Monday, May 31, 2004

Two Attitudes About Russia

I have been quite interested by the different reactions Jeff, Tom, Alexander and I have had to various teaching situations during our brief stay in Russia.

I find myself in the strange position of being an optimist here. I tend to be a skeptic about the receptiveness of many Americans to the gospel, and I'm probably far too often very cynical. But in Russia I have been able to see the potential for the seed to take root in almost every situation and to accept the fact that my job isn't to try to gauge the condition of the soil anyway but to scatter it everywhere.

Jeff appears to have the same attitude, but I've also seen that attitude in him in the United States. About the only time I've heard Jeff be even remotely cynical in America is when we've talked briefly about trying to teach "liberals" in the churches of Christ, and I have developed a more optimistic attitude in that case over the years because of Kimberly's background in institutional congregations.

Tom and Alexander, on the other hand, can be quite cynical.

Tom expressed doubts, for instance, that Sergei will continue studying with the Christians here. Tom thinks Sergei was just interested in meeting Americans and learning more of our language. We also are trying to arrange a second lecture in Dzerzinsk for Wednesday, both in case Sergei's family wants to hear about God and because the older man at Saturday's lecture said some Jews who meet later that day might be interested in hearing what Jeff has to say. But Tom suspects neither group may attend. And you may recall Tom's reaction to the man and woman Jeff and I talked to on the bus last week. Jeff gave contact information to them, and we hoped for the best, but Tom insisted that the two were drunk and that we had wasted our time talking. He said we should not have given them contact information, especially Tom's home phone number in case they wanted to contact us during our stay.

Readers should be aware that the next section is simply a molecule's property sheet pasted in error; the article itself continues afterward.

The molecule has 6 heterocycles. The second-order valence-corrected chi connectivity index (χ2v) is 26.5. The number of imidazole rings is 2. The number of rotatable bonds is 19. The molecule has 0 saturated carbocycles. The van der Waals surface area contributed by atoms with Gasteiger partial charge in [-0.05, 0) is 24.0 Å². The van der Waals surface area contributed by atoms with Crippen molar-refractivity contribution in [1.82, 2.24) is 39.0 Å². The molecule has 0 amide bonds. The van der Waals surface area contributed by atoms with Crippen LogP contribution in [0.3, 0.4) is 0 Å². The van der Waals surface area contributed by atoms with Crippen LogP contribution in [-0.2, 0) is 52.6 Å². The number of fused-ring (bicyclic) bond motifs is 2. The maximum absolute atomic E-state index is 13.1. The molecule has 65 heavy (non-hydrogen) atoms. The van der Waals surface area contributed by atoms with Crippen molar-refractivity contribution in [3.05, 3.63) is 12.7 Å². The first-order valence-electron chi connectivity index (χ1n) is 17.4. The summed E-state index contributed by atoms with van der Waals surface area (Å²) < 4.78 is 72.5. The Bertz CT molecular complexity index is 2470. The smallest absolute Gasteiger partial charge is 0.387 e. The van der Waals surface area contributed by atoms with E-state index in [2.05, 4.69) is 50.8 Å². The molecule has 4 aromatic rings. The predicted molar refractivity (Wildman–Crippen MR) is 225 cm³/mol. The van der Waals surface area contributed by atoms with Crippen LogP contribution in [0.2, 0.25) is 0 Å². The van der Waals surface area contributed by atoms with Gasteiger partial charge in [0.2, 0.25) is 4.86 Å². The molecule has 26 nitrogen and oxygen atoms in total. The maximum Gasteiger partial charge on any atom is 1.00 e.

As for Alexander, before deciding to schedule the first lecture, he acknowledged some doubts about holding such a forum in Dzerzinsk because so few people have attended in the past, and the lack of interest has discouraged him. Alexander also told me yesterday that it is hard to teach in Russia because two-thirds of the people don't even believe God exists and won't talk about Him, and the other third (save a handful of Christians) is content to worship icons and light candles in the Russian Orthodox church.

I don't mean any of that as criticism of Tom and Alexander. Tom certainly is right that it's a waste of time to try to preach to drunks, and only three people did attend Saturday's lecture. My point is that in America, I'd probably be making the same arguments as Tom and Alexander. And I suspect that were they to visit America, they might be just become as reinvigorated as I have here.

I can tell that it is much more peaceful to be an optimist than a cynic. I just hope I can bring a measure of that optimism back to the states with me.


Post a Comment

<< Home